Pennsylvania motorists might be surprised to know that the Tesla Model S may not be as safe as the automaker's CEO has proclaimed. Although Elon Musk regularly discusses the luxury vehicle's safety, the Model S failed to receive the Insurance Institute for Highway Safety's highest rating for crashworthiness in its latest round of crash testing. Funded by auto insurers, the IIHS tests SUVs, trucks and cars of all sizes, and the results are used to determine the organization's Top Safety Pick Plus designees.
In order to qualify for the safety designation, vehicles in each category must pass five safety tests, receive a high rating for front crash prevention and have an "acceptable" or "good" headlight rating. The safety tests measure roof strength, the effectiveness of head restraints and the vehicle's response to three types of crashes.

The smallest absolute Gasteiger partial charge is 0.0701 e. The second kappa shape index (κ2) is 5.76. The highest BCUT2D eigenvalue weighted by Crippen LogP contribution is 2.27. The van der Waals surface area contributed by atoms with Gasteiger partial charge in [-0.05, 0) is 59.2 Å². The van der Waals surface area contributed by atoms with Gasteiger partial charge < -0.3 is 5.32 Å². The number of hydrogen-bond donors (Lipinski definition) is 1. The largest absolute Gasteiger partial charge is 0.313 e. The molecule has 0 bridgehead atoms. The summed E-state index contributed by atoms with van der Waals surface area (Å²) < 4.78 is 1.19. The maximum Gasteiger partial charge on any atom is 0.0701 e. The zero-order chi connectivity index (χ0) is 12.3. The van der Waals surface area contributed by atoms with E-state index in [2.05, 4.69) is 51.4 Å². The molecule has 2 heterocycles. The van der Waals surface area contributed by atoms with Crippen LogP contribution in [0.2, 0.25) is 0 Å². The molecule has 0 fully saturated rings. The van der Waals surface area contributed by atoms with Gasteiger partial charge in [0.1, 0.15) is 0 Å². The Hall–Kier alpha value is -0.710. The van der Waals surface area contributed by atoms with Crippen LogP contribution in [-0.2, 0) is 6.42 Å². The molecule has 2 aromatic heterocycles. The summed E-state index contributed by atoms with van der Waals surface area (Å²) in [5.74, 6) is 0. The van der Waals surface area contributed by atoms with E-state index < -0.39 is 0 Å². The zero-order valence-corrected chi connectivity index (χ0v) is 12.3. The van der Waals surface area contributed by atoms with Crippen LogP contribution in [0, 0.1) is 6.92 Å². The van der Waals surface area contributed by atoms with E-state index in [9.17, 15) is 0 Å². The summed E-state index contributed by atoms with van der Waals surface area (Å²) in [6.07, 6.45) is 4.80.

Although it is offered at a premium price, the all-electric upstart in the luxury car field did not make the cut. In a statement, the vice president for IIHS said that the test dummy moved too far forward and struck its head on the steering wheel during the small overlap test because the seat belt on the Model S wasn't strong enough. The three cars that did pass muster are the Toyota Avalon, the Mercedes-Benz E-Class sedan and the Lincoln Continental. Each of these vehicles received the IIHS's top Top Safety Pick Plus designation.
No matter how crashworthy a car is considered to be, the potential for catastrophic injuries exists whenever a collision occurs. People who have been harmed in an accident caused by another driver who was speeding, impaired or negligent in some other fashion might want to have legal help when pursuing compensation for their losses.